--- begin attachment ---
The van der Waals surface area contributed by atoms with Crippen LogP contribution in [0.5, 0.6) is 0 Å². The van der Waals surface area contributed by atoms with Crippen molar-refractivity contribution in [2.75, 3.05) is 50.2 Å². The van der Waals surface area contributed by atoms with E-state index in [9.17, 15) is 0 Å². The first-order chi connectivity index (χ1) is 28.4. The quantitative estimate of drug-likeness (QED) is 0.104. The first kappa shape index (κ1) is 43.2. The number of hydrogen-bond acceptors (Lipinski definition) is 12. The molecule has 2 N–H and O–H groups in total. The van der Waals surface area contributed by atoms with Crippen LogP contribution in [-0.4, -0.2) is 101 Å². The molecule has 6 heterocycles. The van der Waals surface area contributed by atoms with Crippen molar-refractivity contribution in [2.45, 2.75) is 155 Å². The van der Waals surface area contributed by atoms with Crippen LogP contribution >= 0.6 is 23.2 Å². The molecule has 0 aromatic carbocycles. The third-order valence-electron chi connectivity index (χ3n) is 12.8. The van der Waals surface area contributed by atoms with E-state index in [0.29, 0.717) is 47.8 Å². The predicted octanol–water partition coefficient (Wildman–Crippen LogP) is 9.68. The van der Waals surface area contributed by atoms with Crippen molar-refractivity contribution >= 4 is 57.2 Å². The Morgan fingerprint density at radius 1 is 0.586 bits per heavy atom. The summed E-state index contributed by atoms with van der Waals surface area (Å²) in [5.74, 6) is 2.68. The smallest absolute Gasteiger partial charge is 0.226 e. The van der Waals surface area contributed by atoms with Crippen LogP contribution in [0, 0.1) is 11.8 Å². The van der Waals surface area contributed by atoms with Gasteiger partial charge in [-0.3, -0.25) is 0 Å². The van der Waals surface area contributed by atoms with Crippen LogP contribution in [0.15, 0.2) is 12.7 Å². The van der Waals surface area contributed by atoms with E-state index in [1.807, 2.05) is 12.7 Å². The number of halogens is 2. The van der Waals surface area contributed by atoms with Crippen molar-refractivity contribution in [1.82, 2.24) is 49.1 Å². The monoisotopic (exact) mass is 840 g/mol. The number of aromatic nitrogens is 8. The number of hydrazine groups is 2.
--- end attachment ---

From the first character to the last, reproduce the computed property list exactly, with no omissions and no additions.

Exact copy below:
The van der Waals surface area contributed by atoms with Crippen LogP contribution in [0.5, 0.6) is 0 Å². The van der Waals surface area contributed by atoms with Crippen molar-refractivity contribution in [2.75, 3.05) is 50.2 Å². The van der Waals surface area contributed by atoms with E-state index in [9.17, 15) is 0 Å². The first-order chi connectivity index (χ1) is 28.4. The quantitative estimate of drug-likeness (QED) is 0.104. The first kappa shape index (κ1) is 43.2. The number of hydrogen-bond acceptors (Lipinski definition) is 12. The molecule has 2 N–H and O–H groups in total. The van der Waals surface area contributed by atoms with Crippen LogP contribution in [-0.4, -0.2) is 101 Å². The molecule has 6 heterocycles. The van der Waals surface area contributed by atoms with Crippen molar-refractivity contribution in [2.45, 2.75) is 155 Å². The van der Waals surface area contributed by atoms with Crippen LogP contribution >= 0.6 is 23.2 Å². The molecule has 0 aromatic carbocycles. The third-order valence-electron chi connectivity index (χ3n) is 12.8. The van der Waals surface area contributed by atoms with E-state index in [0.29, 0.717) is 47.8 Å². The predicted octanol–water partition coefficient (Wildman–Crippen LogP) is 9.68. The van der Waals surface area contributed by atoms with Crippen molar-refractivity contribution >= 4 is 57.2 Å². The Morgan fingerprint density at radius 1 is 0.586 bits per heavy atom. The summed E-state index contributed by atoms with van der Waals surface area (Å²) in [5.74, 6) is 2.68. The smallest absolute Gasteiger partial charge is 0.226 e. The van der Waals surface area contributed by atoms with Crippen LogP contribution in [0, 0.1) is 11.8 Å². The van der Waals surface area contributed by atoms with Gasteiger partial charge in [-0.3, -0.25) is 0 Å². The van der Waals surface area contributed by atoms with Crippen LogP contribution in [0.15, 0.2) is 12.7 Å². The van der Waals surface area contributed by atoms with E-state index in [1.807, 2.05) is 12.7 Å². The number of halogens is 2. The van der Waals surface area contributed by atoms with Crippen molar-refractivity contribution in [1.82, 2.24) is 49.1 Å². The monoisotopic (exact) mass is 840 g/mol. The number of aromatic nitrogens is 8. The number of hydrazine groups is 2.